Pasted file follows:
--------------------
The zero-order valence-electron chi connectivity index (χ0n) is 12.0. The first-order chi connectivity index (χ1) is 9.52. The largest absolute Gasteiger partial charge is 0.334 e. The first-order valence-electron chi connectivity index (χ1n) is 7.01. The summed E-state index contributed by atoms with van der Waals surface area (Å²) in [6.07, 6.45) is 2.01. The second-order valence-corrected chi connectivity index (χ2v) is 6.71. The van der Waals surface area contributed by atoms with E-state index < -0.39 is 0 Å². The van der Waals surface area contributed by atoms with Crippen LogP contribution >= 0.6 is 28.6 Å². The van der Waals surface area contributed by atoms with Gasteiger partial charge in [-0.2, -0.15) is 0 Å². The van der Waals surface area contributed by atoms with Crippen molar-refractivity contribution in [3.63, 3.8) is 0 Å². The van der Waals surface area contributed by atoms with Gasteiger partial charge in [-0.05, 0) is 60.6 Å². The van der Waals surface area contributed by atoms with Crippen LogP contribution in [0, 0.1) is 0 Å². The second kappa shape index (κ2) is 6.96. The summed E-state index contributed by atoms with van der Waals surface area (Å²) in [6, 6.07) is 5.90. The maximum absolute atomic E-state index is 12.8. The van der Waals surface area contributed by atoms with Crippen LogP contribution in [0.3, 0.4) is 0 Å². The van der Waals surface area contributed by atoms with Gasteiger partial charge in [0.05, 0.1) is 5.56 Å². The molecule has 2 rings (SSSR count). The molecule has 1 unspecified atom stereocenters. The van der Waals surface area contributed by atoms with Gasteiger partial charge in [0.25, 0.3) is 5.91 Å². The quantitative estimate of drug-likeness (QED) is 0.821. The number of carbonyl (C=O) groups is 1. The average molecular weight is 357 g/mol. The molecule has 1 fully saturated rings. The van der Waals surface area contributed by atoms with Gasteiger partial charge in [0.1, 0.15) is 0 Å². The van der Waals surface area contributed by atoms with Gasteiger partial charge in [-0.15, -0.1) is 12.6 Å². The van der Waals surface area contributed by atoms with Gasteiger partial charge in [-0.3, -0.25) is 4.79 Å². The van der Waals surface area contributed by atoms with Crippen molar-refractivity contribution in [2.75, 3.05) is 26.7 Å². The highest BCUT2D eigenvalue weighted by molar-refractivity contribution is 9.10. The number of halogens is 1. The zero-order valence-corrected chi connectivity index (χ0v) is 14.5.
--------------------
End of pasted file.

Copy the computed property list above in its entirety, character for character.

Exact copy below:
The zero-order valence-electron chi connectivity index (χ0n) is 12.0. The first-order chi connectivity index (χ1) is 9.52. The largest absolute Gasteiger partial charge is 0.334 e. The first-order valence-electron chi connectivity index (χ1n) is 7.01. The summed E-state index contributed by atoms with van der Waals surface area (Å²) in [6.07, 6.45) is 2.01. The second-order valence-corrected chi connectivity index (χ2v) is 6.71. The van der Waals surface area contributed by atoms with E-state index < -0.39 is 0 Å². The van der Waals surface area contributed by atoms with Crippen LogP contribution >= 0.6 is 28.6 Å². The van der Waals surface area contributed by atoms with Gasteiger partial charge in [-0.2, -0.15) is 0 Å². The van der Waals surface area contributed by atoms with Crippen molar-refractivity contribution in [3.63, 3.8) is 0 Å². The van der Waals surface area contributed by atoms with Gasteiger partial charge in [-0.05, 0) is 60.6 Å². The van der Waals surface area contributed by atoms with Crippen LogP contribution in [0, 0.1) is 0 Å². The second kappa shape index (κ2) is 6.96. The summed E-state index contributed by atoms with van der Waals surface area (Å²) in [6, 6.07) is 5.90. The maximum absolute atomic E-state index is 12.8. The van der Waals surface area contributed by atoms with Crippen LogP contribution in [0.3, 0.4) is 0 Å². The van der Waals surface area contributed by atoms with Gasteiger partial charge in [0.05, 0.1) is 5.56 Å². The molecule has 2 rings (SSSR count). The molecule has 1 unspecified atom stereocenters. The van der Waals surface area contributed by atoms with Gasteiger partial charge in [0.25, 0.3) is 5.91 Å². The quantitative estimate of drug-likeness (QED) is 0.821. The number of carbonyl (C=O) groups is 1. The average molecular weight is 357 g/mol. The molecule has 1 fully saturated rings. The van der Waals surface area contributed by atoms with Gasteiger partial charge in [0.1, 0.15) is 0 Å². The van der Waals surface area contributed by atoms with Gasteiger partial charge in [-0.15, -0.1) is 12.6 Å². The van der Waals surface area contributed by atoms with Gasteiger partial charge in [-0.3, -0.25) is 4.79 Å². The van der Waals surface area contributed by atoms with Crippen molar-refractivity contribution in [2.75, 3.05) is 26.7 Å². The highest BCUT2D eigenvalue weighted by molar-refractivity contribution is 9.10. The number of halogens is 1. The zero-order valence-corrected chi connectivity index (χ0v) is 14.5.